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Pope Francis is heading, this week, to three southeastern African nations - Mozambique, Madagascar and Mauritius. Why there? NPR's Sylvia Poggioli reports.
SYLVIA POGGIOLI, BYLINE: This is the pope's latest journey to what he calls the peripheries of the world. All three countries have experienced serious challenges in recent years, from violence, conflict and political instability to devastating natural disasters. Mozambique has had them all. Rich in natural resources, the U.N. ranks it among the world's least developed countries.
Earlier this year, large areas were struck by two of Africa's worst tropical cyclones on record. Father Agbonkhianmeghe Orobator, a Nigerian who is president of the Jesuit order's conference of Africa and Madagascar, says, over Skype, that the cyclones had devastating effects, killing hundreds and destroying the livelihood of thousands. He expects Francis, an ardent environmentalist, will speak about the dangers of global warming and irresponsible development.
AGBONKHIANMEGHE OROBATOR: In a country that is already challenged economically and also politically - because there are lingering disaffection amongst the people and division due to the civil war and the lack of a stable peaceful environment for democratic governance.
POGGIOLI: In 1992, the Rome-based Sant'Egidio Community, a lay Catholic group, brokered a peace agreement in Mozambique, ending its long civil war. Since then, Sant'Egidio has set up clinics there to care for HIV patients. During his stay, the pope will visit the only private health care facility in the country that provides free care. Its program is called DREAM, Disease Relief through Excellent and Advanced Means. Nelson Moda (ph), a Sant'Egidio representative, says throughout Africa for a long time, HIV patients were seen as outcasts, poor people who had lost their dignity.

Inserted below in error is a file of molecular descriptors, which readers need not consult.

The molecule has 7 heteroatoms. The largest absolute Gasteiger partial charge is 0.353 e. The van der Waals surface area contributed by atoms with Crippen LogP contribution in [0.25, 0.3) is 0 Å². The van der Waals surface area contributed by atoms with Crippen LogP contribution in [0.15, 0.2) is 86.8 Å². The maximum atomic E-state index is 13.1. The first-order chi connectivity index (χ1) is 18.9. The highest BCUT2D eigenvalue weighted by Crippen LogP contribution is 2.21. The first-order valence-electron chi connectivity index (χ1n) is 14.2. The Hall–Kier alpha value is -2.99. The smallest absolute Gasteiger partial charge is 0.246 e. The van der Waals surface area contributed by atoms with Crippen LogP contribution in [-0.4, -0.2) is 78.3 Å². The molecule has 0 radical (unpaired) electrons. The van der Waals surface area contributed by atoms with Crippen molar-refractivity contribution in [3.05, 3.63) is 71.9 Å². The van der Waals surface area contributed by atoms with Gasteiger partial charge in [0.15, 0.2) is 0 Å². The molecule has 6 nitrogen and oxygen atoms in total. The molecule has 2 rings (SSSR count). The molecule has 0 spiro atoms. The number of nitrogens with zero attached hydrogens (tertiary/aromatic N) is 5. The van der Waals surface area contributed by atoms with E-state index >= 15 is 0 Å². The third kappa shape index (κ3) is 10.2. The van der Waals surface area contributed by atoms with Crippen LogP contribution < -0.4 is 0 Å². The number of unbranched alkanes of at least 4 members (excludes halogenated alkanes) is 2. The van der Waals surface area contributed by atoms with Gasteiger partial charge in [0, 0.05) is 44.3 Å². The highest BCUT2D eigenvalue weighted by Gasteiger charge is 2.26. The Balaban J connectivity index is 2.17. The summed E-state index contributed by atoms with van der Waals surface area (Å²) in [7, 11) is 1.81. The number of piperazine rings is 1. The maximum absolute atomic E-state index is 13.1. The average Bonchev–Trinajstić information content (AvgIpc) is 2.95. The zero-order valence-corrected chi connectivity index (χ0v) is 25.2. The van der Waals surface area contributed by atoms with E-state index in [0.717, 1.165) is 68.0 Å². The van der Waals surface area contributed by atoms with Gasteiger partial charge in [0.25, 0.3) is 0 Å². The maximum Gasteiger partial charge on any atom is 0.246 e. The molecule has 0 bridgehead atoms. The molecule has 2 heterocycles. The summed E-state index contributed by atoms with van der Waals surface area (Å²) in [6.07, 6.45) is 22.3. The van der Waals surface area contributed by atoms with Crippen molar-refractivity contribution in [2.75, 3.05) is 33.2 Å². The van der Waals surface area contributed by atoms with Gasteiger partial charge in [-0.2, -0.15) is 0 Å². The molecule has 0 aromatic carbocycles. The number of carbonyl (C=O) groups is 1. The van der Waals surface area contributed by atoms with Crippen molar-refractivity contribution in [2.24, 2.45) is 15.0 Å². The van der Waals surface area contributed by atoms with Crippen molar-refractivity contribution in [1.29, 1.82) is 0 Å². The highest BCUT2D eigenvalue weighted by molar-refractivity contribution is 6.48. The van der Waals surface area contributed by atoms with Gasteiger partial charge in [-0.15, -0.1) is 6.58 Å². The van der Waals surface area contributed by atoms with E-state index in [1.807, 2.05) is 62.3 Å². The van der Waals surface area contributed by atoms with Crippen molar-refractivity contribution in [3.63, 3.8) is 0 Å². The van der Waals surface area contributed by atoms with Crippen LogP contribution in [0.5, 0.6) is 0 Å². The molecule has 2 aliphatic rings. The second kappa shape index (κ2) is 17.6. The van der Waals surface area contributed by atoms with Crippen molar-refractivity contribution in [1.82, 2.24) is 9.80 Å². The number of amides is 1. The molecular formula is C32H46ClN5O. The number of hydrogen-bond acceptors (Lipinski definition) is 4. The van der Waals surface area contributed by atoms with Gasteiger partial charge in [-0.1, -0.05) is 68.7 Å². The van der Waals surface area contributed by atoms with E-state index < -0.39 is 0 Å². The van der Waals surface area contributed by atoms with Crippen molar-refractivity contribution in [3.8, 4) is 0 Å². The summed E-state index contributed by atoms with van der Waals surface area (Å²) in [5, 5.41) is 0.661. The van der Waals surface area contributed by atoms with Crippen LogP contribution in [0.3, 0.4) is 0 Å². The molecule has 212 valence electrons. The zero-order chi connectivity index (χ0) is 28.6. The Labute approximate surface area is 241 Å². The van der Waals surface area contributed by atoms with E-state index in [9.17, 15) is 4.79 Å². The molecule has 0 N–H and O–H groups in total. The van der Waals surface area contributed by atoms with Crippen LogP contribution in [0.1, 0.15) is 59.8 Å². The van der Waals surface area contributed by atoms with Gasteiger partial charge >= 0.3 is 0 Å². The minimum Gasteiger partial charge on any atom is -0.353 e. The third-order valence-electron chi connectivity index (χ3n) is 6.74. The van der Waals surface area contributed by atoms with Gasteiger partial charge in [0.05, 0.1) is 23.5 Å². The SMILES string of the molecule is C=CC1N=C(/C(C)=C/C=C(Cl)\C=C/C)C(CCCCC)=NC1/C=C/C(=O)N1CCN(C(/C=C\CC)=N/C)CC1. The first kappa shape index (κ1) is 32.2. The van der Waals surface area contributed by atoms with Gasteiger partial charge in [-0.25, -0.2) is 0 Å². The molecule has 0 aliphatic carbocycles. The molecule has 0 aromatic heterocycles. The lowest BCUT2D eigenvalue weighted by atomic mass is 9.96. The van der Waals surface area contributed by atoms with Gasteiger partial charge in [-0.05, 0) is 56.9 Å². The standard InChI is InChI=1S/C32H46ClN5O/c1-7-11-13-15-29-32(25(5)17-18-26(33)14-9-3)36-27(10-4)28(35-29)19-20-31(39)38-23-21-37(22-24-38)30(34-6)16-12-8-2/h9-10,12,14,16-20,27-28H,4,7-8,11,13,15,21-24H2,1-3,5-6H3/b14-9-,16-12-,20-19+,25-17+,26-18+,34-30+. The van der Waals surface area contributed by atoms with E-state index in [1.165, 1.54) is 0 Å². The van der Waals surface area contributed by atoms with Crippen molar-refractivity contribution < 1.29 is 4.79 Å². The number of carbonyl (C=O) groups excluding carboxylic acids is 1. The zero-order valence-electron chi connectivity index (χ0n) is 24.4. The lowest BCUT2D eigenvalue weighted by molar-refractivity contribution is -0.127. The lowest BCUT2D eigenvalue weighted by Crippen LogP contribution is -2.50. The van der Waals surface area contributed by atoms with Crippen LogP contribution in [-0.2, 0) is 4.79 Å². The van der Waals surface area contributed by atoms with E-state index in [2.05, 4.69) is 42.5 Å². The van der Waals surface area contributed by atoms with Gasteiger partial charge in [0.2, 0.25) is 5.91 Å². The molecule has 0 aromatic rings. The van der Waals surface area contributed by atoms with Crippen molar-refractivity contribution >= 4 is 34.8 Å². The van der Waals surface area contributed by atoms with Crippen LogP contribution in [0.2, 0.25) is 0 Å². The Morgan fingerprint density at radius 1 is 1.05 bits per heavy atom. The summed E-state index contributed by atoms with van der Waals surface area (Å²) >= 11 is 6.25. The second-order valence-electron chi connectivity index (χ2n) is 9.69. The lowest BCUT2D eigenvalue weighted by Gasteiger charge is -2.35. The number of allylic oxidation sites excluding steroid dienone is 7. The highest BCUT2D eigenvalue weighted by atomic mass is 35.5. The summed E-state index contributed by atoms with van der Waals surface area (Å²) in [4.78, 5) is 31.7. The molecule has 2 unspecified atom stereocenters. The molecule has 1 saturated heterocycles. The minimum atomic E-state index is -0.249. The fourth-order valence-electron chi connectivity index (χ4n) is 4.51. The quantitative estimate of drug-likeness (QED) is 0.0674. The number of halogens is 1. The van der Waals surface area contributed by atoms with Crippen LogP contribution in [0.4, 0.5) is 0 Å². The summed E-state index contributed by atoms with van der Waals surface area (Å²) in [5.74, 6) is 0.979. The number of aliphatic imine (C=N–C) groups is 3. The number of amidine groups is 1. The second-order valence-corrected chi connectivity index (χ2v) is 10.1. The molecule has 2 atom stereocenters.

NELSON MODA: The strategy of the DREAM center of the Community of Sant'Egidio is to give back this dignity that the people have lost. So coming to this center, the pope is meeting all the poor directly.
POGGIOLI: As for the other countries on the itinerary, Madagascar has also experienced political instability, and Mauritius has suffered from government corruption. Jesuit leader Father Orobator laments poor political leadership in much of Africa. He's certain Francis will not shy away from urging politicians to show greater responsibility toward their citizens.
OROBATOR: In terms of governance, accountability, transparency, these are people whose lives are entangled in the political dysfunctionalities of these countries.
POGGIOLI: While Mozambique and Madagascar are predominantly Christian countries, Catholics are a minority in Mauritius' multi-ethnic population. Father Orobator says that religious diversity obliges the Catholic Church to promote interreligious dialogue.
OROBATOR: It faces the challenge of engaging with other faith traditions in such a way that it's able to continue to be a voice for moderation, a voice for tolerance and a voice for intercommunal peace.
POGGIOLI: The Jesuit leader also hopes Pope Francis will remind Catholic leaders in Africa to walk side by side with their flock with humility, authenticity and a great deal of compassion.
Sylvia Poggioli, NPR News, Rome.
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